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FREEPORT — After more than a year and half of debate, the Town Council on Tuesday night decided to obtain the environmental permits needed for the Pownal Road fields.
The permitting would allow minor development projects, such as some parking expansion, trail improvements and other small projects, although the town is not required to complete the projects even if it applies for the necessary permits.
Faced with the choice to divest all interest in the seven-acre parcel by possibly transferring ownership to Regional School Unit 5, or applying for the costly Maine Department of Environmental Protection permits, the council voted 4-1 to seek the permits.
“In no scenario that I’ve seen in talking with folks is that development not going to happen at some point,” Councilor Melanie Sachs said during the council’s discussion before the vote. “We should just spend the necessary money. We will never be sorry to have land. We can make better decisions with the piece as a whole, rather than fragmented.”
Permits and expected improvements to the property will cost the town about $121,000 for the entire 60-acre parcel, collectively known as the Hunter and Pownal roads fields. That cost covers the DEP fee, engineering fees and storm-water and water-quality upgrades, while allowing for expanded parking and minor trail upgrades.
The town could have avoided paying for any environmental permitting or improvements if it transferred ownership of the seven-acre Pownal Road field to RSU 5. That would have split up the five-piece parcel, eliminating a “common scheme of development” and eliminating the permit requirement.
Still, the tri-town school district would have had to accept the property, which could have potentially shifted some of the future costs to Pownal and Durham, which are part of RSU 5.
Initial costs for the permitting and upgrades varied widely, from early estimates of about $40,000 to nearly $300,000 late last year.
This is the second time in less than a year the council has voted against transferring the property to RSU 5. Last July, the council voted 6-1 against divesting.
The permitting process for the fields was prompted after the council blocked zoning changes early last year that would have allowed a plan by the Topsham-based youth soccer club Seacoast United to develop 12 acres of the fields for an indoor/outdoor sports complex.
The proposed project, and minor development of the land by the town afterward, triggered a state environmental review for a site permit.
Residents who spoke at Tuesday’s meeting were all in favor of keeping the property under the town’s ownership and paying for the necessary permits and environmental upgrades.
“Transferring ownership to the the RSU simply transfers costs,” Guy Quattrucci said. “Let’s not recast this discussion. … Attempting to circumvent our legal obligation is a public policy choice that should have never made it to the table.”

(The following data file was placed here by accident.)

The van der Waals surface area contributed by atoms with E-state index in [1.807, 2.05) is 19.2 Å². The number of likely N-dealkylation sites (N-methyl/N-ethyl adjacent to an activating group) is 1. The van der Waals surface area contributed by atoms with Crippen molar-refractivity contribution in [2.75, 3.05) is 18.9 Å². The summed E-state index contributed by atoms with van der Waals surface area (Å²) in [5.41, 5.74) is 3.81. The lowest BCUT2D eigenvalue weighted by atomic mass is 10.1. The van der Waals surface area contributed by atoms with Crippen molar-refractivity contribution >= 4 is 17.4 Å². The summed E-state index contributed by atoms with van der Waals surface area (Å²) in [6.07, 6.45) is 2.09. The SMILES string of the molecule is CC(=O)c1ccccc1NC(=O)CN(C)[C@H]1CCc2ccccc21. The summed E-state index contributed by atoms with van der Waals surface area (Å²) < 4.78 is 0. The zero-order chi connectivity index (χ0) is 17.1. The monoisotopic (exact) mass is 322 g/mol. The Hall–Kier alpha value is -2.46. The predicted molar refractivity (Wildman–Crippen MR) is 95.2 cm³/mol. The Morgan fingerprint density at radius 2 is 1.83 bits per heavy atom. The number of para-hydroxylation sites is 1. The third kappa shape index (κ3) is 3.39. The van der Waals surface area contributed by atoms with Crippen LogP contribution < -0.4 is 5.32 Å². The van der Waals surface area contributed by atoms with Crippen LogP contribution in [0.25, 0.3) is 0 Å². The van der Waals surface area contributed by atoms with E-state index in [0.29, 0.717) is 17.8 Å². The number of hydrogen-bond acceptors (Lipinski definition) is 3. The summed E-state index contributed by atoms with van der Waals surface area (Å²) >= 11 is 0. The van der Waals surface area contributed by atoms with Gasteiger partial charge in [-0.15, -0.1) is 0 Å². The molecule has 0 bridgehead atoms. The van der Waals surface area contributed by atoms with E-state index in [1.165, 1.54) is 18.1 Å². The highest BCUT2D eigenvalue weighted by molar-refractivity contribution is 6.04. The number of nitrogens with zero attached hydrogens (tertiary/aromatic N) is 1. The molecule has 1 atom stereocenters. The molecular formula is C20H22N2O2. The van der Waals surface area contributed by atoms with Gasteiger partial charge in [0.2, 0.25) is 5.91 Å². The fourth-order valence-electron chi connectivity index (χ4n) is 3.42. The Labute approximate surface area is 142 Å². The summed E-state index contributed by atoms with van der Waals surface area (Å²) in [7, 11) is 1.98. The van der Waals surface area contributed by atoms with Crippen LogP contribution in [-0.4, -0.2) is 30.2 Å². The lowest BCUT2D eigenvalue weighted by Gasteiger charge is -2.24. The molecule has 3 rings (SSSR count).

Many blamed the dilemma on the collapse of the Seacoast United proposal, which they said was mishandled, with the public being misled about how the costs incurred for the development were going to be covered.
“Somebody took a chance on that and it was a big chance because the deal with Seacoast wasn’t done,” resident Marie Gunning said. “It didn’t fit with state law, and it was really a risk, and now taxpayers are being told to pick up on this. … To sidestep the environmental review is baffling. I don’t understand that thought process.”
Councilor Kristina Egan cast the lone dissenting vote. She said transferring the property to RSU 5 would not affect the use of the fields.
“The Hunter Road fields have been haunting us; it’s been a community discussion for a year and a half,” she said, noting that people should not be blaming other parties for this situation. “We need to get over it. It’s not folks up here and we need to move on to make sure the fields continue to be used as they are. We need to be as fiscally responsible as we can in these times.”
The town-owned land, adjacent to the Hedgehog Mountain recreation area and the town transfer station, is made up of two sections developed for athletic and recreational use, with an undeveloped center section.
If the town does incorporate certain projects into the permits, they will have seven years to complete them before a new DEP permit is required, according to Town Engineer Al Presgraves.
Had the council not acted, DEP could have considered enforcement if no decision was made before March 13, Town Manager Peter Joseph said.
To plan for the permitting and to get input from the public about what kind of development they want to see at the fields, the council discussed holding another community planning event, similar to a previous gathering last September.